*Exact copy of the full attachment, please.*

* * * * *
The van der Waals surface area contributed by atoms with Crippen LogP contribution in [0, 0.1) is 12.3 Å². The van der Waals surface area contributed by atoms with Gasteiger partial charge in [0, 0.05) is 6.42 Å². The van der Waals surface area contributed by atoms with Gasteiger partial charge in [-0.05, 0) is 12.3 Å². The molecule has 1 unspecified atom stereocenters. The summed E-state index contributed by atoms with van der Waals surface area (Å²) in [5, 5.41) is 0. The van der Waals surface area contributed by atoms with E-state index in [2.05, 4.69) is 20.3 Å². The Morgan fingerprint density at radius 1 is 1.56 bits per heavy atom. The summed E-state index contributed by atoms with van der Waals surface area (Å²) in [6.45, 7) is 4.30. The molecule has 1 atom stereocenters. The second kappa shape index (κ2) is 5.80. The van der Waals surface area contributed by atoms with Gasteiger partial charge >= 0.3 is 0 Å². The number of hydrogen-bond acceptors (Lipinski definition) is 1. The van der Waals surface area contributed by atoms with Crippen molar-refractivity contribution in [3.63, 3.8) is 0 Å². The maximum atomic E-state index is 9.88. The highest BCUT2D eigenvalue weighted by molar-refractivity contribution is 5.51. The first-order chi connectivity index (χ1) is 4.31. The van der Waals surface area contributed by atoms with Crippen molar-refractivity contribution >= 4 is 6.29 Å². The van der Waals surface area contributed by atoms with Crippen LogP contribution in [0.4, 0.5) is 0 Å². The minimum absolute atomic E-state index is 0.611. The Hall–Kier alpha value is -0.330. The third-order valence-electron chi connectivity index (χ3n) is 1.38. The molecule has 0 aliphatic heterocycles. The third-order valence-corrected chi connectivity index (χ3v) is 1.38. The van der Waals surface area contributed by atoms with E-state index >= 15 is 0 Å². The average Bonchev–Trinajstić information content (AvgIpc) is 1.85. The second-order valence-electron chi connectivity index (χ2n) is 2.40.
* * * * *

The van der Waals surface area contributed by atoms with Crippen LogP contribution in [0, 0.1) is 12.3 Å². The van der Waals surface area contributed by atoms with Gasteiger partial charge in [0, 0.05) is 6.42 Å². The van der Waals surface area contributed by atoms with Gasteiger partial charge in [-0.05, 0) is 12.3 Å². The molecule has 1 unspecified atom stereocenters. The summed E-state index contributed by atoms with van der Waals surface area (Å²) in [5, 5.41) is 0. The van der Waals surface area contributed by atoms with E-state index in [2.05, 4.69) is 20.3 Å². The Morgan fingerprint density at radius 1 is 1.56 bits per heavy atom. The summed E-state index contributed by atoms with van der Waals surface area (Å²) in [6.45, 7) is 4.30. The molecule has 1 atom stereocenters. The second kappa shape index (κ2) is 5.80. The van der Waals surface area contributed by atoms with Gasteiger partial charge >= 0.3 is 0 Å². The number of hydrogen-bond acceptors (Lipinski definition) is 1. The van der Waals surface area contributed by atoms with Crippen molar-refractivity contribution in [3.63, 3.8) is 0 Å². The maximum atomic E-state index is 9.88. The highest BCUT2D eigenvalue weighted by molar-refractivity contribution is 5.51. The first-order chi connectivity index (χ1) is 4.31. The van der Waals surface area contributed by atoms with Crippen molar-refractivity contribution >= 4 is 6.29 Å². The van der Waals surface area contributed by atoms with Crippen LogP contribution in [0.4, 0.5) is 0 Å². The minimum absolute atomic E-state index is 0.611. The Hall–Kier alpha value is -0.330. The third-order valence-electron chi connectivity index (χ3n) is 1.38. The molecule has 0 aliphatic heterocycles. The third-order valence-corrected chi connectivity index (χ3v) is 1.38. The van der Waals surface area contributed by atoms with E-state index >= 15 is 0 Å². The average Bonchev–Trinajstić information content (AvgIpc) is 1.85. The second-order valence-electron chi connectivity index (χ2n) is 2.40.